Artist in the background: life and works of George Barret, the Elder

Morse, Logan McKinsey (2022) Artist in the background: life and works of George Barret, the Elder. Doctoral thesis (PhD), University of Sussex.

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As the first complete catalogue of the known work of George Barret (1728 or 1732-1784), this dissertation presents an analysis of the Irish landscape painter whose work has been largely overlooked in the artistic genres of British art. Beginning his career in Dublin, before moving to London and working around the British Isles, Barret’s work engages with an Anglo-Irish perspective on landscape informed by the contemporary trends of the Sublime, the classical and ultimately the Picturesque. As a friend of Edmund Burke (1929-1797), and an acquaintance of William Gilpin, Barret manifests the direct influence of their ideas. Despite this more artistic merit, arguably the artist’s ¬¬greatest success is a result of his ability to interact with potential patrons, gaining him commissions over now better-known contemporaries such as Richard Wilson. The son of a Dublin tailor, Barret rose to become a founding member of the Royal Academy in 1768, and his work was very popular in his lifetime. According to Thomas Bodkin, “George Barret, the elder, was reputed in his day, to be the greatest landscape painter whom Ireland, England, or Scotland had till then produced until then.” Despite this, Barret experienced the vicissitudes of the eighteenth-century art market and ended his life in relative obscurity, having suffered a bankruptcy from which he was not to recover. His artistic success, his position at the Royal Academy and the support he received from Burke notwithstanding, Barret has historically been seen as belonging to a lower tier of artistic merit than his better-known contemporaries. Contemporary painters such as Wilson themselves contributed to this impression, describing Barret’s paintings as depicting foliage like “spinach and eggs.”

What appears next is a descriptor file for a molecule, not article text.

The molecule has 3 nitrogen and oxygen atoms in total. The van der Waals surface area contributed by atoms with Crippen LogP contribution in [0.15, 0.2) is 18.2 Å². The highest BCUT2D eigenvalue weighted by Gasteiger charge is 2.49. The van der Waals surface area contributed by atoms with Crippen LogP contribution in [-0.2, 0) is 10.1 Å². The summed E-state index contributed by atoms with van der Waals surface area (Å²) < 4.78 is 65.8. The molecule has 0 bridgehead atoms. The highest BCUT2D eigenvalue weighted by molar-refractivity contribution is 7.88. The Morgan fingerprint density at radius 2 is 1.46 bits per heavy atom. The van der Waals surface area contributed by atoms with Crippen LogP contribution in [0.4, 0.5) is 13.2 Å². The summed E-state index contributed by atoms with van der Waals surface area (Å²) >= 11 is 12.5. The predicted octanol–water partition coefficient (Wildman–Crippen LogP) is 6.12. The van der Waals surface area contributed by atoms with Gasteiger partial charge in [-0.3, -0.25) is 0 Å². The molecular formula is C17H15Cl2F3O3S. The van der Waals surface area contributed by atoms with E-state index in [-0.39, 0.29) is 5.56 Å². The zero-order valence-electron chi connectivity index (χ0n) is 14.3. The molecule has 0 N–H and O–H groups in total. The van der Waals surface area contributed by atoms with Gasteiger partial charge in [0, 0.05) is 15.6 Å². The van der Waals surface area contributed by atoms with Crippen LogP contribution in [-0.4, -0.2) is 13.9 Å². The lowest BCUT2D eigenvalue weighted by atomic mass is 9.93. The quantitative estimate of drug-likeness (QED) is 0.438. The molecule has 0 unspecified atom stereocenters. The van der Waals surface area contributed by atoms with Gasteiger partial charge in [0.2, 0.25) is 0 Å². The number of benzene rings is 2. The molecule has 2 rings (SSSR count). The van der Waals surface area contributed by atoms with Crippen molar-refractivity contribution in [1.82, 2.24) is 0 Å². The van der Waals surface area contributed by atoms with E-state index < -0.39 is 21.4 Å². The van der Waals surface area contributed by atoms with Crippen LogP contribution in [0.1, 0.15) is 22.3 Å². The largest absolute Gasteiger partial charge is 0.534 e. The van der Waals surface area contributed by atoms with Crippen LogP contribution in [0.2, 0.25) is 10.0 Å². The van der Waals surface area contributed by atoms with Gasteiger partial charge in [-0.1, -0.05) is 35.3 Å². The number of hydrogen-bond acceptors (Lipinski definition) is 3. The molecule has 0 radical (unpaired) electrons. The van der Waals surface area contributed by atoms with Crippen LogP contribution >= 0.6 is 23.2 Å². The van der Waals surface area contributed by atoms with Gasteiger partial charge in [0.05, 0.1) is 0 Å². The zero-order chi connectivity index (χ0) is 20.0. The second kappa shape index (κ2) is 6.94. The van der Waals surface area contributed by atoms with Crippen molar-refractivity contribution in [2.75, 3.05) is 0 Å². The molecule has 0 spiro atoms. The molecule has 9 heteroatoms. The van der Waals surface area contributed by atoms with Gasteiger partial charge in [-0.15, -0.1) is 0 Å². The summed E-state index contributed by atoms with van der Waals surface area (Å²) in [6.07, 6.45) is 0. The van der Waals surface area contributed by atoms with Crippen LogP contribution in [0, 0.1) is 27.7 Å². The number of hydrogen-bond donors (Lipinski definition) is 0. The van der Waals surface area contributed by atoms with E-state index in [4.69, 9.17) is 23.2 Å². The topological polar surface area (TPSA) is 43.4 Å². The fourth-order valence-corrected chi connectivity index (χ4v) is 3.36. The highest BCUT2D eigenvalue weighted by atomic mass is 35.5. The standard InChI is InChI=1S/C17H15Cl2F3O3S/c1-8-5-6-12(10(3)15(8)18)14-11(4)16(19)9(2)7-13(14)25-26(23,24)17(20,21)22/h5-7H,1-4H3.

As this dissertation will show, unlike Wilson, Barret did not travel to Italy. Instead, he borrowed the classical motifs that appear in his work from prints or his patrons’ Old Master collections in order to cater to the tastes of the Grand Tourists who commissioned his work. His working-class background meant that Barret needed to make a living from his painting. As a result, many of his landscapes were primarily intended for sale or as part of interior decoration commissions, for which Barret gained much contemporary commercial success – as at Norbury Park. This dissertation considers how his work developed alongside the rise of the Picturesque in British art – a term which denoted a landscape or view as worthy of being included in a picture and which grew out of Burke’s ideas of the Sublime. It is not within conventional art history – which remains rooted in a hierarchical celebration of individual British genius – that this dissertation will take place. Instead, it offers a partial catalogue of Barret’s work alongside an analysis of how his oeuvre can be seen within the social context of the eighteenth-century British art world, as Barret vied with a variety of different artists to achieve the most lucrative commissions.

Item Type: Thesis (Doctoral)
Schools and Departments: School of Media, Arts and Humanities > Art History
Subjects: N Fine Arts > ND Painting > ND1288 Special subjects > ND1340 Landscape painting
Depositing User: Library Cataloguing
Date Deposited: 22 Nov 2022 13:08
Last Modified: 22 Nov 2022 13:08

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